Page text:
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FIRST LOOK

TateHindle reclads 1970s office in Clerkenwell with large-format ceramic tiles

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The £8.4 million refurbishment creates naturally lit, spacious office space for Macmillan Publishers

Based in one of London’s creative quarters, the redevelopment has been branded The Smithson to acknowledge Clerkenwell’s industrial history. Originally comprising two separate buildings with a connecting block that straddles the site, the development was previously refurbished and extended in 2001.

This time, the seven-storey building has been reclad on the facade facing Briset Street – which has been extended at ground-floor level and existing framed glazing replaced with larger, slender profiled windows – creating a new entrance presence and double-height reception with level access. The use of large-format ceramic tiles for the cladding system creates a proportioned and formal front to the double-sided building.

9a th thesmithson dirklindner 1656

9a th thesmithson dirklindner 1656

To improve natural light levels and efficiency of space, the interior has been reconfigured, with three lightwells infilled to increase overall usable space. Inspired by a crafted industrial aesthetic, a palette of existing and new materials includes concrete, steel, oak and ceramic tiles. The existing curved glulam beams on the fifth floor have been retained. In addition, the secondary entrance on St John’s Square has been widened to include a hidden stair lift for level access.

Architect’s view

Working on The Smithson gave us an opportunity to create maximum impact with a modest budget. We transformed the building’s presence on the narrow street by recladding and rationalising the facade using ultra-thin, large-format ceramic tiles which are typically used throughout Europe, but less so here. We undertook in-depth research and worked closely with the manufacturer to customise their use, developing the fixings and bespoke junction details. Although the product is already available on the market here, this is the first time the tiles are used in this context in the UK.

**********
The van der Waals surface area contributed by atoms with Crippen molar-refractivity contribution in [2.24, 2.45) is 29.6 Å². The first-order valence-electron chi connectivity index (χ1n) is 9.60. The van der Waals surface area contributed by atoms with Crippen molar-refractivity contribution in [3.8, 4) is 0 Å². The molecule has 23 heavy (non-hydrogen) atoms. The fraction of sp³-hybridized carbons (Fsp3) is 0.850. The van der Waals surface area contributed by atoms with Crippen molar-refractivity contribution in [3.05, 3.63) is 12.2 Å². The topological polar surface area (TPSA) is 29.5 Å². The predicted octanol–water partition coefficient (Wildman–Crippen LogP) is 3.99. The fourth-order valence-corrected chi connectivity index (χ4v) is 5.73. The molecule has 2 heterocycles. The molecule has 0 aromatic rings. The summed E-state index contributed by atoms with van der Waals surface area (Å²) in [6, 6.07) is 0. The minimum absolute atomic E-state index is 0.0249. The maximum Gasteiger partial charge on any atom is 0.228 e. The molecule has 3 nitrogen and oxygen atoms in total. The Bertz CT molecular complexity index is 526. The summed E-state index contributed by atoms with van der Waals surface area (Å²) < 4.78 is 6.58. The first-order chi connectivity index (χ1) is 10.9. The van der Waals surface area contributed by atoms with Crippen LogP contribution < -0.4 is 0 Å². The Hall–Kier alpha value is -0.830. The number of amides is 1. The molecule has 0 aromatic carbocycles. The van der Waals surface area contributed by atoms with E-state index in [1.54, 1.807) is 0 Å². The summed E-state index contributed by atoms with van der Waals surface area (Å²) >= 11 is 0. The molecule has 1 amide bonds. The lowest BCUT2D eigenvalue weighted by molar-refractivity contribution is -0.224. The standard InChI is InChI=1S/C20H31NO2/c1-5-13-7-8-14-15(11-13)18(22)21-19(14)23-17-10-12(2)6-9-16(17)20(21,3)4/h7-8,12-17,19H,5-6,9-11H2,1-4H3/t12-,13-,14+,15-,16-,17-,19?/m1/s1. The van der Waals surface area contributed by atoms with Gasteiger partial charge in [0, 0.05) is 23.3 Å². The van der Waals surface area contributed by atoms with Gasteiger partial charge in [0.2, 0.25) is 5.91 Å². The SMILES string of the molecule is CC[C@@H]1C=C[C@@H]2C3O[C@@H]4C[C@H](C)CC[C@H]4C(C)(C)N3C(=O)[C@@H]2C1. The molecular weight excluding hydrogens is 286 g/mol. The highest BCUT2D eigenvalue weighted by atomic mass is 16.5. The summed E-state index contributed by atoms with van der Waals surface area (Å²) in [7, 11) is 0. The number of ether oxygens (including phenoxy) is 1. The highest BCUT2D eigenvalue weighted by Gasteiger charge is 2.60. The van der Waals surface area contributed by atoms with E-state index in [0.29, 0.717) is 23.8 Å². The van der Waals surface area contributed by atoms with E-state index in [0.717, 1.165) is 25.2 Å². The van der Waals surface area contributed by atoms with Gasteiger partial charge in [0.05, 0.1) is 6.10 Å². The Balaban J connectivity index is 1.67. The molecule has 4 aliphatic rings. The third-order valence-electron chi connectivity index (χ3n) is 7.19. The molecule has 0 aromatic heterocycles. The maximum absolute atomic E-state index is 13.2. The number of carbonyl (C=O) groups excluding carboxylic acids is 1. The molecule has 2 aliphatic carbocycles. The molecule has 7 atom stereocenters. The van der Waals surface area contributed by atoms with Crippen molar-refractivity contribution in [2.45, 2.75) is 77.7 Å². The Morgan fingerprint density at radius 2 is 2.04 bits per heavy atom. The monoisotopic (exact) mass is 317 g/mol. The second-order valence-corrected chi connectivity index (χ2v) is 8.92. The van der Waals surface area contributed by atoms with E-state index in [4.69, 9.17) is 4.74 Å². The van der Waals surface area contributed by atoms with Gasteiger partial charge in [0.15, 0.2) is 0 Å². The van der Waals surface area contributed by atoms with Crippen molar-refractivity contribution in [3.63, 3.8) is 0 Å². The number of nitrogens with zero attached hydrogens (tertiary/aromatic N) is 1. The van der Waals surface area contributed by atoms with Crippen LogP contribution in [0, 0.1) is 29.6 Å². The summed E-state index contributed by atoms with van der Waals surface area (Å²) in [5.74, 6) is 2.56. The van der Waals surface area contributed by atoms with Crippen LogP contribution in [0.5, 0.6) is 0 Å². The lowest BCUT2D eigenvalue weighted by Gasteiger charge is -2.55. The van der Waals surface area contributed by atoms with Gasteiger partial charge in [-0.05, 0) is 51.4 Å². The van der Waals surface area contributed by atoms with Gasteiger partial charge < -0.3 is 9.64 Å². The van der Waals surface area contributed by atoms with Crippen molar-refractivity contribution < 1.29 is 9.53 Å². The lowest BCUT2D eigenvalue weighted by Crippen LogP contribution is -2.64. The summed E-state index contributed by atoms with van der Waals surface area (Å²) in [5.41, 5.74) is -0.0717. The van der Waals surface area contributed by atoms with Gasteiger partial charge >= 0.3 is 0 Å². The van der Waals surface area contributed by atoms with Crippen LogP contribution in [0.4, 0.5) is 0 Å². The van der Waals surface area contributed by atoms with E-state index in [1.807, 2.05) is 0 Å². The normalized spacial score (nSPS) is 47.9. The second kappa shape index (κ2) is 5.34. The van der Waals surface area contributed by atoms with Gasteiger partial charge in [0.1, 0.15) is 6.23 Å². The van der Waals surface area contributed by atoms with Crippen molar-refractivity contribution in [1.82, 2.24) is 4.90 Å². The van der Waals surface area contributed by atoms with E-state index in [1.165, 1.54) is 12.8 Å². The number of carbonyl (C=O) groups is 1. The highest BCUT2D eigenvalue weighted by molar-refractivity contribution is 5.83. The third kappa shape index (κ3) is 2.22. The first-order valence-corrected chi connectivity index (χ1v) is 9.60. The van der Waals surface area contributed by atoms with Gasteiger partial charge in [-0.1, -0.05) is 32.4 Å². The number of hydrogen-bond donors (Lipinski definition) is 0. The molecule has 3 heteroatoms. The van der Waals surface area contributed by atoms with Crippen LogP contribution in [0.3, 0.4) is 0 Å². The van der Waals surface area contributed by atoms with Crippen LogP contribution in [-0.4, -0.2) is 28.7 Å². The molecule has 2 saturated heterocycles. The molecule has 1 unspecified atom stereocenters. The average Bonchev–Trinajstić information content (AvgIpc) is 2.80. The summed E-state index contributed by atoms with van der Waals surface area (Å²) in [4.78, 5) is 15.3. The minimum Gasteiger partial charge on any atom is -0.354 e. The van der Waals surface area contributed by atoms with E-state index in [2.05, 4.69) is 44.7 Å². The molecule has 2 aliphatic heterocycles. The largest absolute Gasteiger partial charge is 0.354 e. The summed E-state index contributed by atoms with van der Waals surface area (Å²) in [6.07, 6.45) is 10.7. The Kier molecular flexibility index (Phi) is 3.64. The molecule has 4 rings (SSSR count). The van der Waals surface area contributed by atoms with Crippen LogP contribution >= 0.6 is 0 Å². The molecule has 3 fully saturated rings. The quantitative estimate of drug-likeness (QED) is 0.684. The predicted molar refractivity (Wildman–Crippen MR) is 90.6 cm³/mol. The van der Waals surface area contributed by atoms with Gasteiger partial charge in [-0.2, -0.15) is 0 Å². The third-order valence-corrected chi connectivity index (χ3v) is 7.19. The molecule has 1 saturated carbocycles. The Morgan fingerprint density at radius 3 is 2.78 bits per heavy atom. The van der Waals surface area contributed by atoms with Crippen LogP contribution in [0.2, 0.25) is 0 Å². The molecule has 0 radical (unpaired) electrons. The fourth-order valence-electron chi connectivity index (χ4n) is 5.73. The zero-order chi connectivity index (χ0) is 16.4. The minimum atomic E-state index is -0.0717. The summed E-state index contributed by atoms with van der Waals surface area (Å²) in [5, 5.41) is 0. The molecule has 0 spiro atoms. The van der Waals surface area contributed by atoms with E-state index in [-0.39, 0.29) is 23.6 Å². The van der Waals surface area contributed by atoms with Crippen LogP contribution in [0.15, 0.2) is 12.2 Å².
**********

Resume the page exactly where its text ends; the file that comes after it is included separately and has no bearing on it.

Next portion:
One of the simplest changes, however, makes the most fundamental difference to tenants’ wellbeing – relocating the existing washrooms away from windows to the core maximises the space and natural daylight, creating spacious, well-organised and light-filled office floors, all of which are high on tenants’ wish list for their ideal working environment. We have pushed the CAT A brief as far as possible with connecting staircases and voids between floors to help create a workplace designed with interaction in mind.

Sarah Brown, director, TateHindle

Th the smithson ground floor plan

Th the smithson ground floor plan

Client’s view

The Smithson occupies an enviable position close to Farringdon station, which will be the only station in London where London Underground, Crossrail, National Rail and Thames Link intersect. Crossrail will dramatically improve the connectivity of Farringdon and this improvement in infrastructure has resulted in a surge of interest in the location. Securing Macmillan Publishers as the anchor tenant is testament to the architectural design of the building and innovative configuration of the space which appealed to Macmillan’s desire for a creative and collaborative office environment.

Angy Benitz, portfolio manager, Savills Investment Management

Th the smithson location plan

Th the smithson location plan

Project data

Start on site August 2017
Completion date September 2018
Gross internal floor area 5,677m²
Form of contract Design & Build
Construction cost £8.4 million
Construction cost per m£1,480
Architect TateHindle
Client Charities Property Fund
Client representative Savills Investment Management
Structural engineer Davies Maguire
M&E consultant Watkins Payne
QS Fanshawe
Acoustic consultant Clarke Saunders
Project manager Savills
CDM coordinator Flood Partnership
Approved building inspector Head Projects
Main contractor Collins
Rights of light consultant Point 2 Surveyors
CAD software used MicroStation

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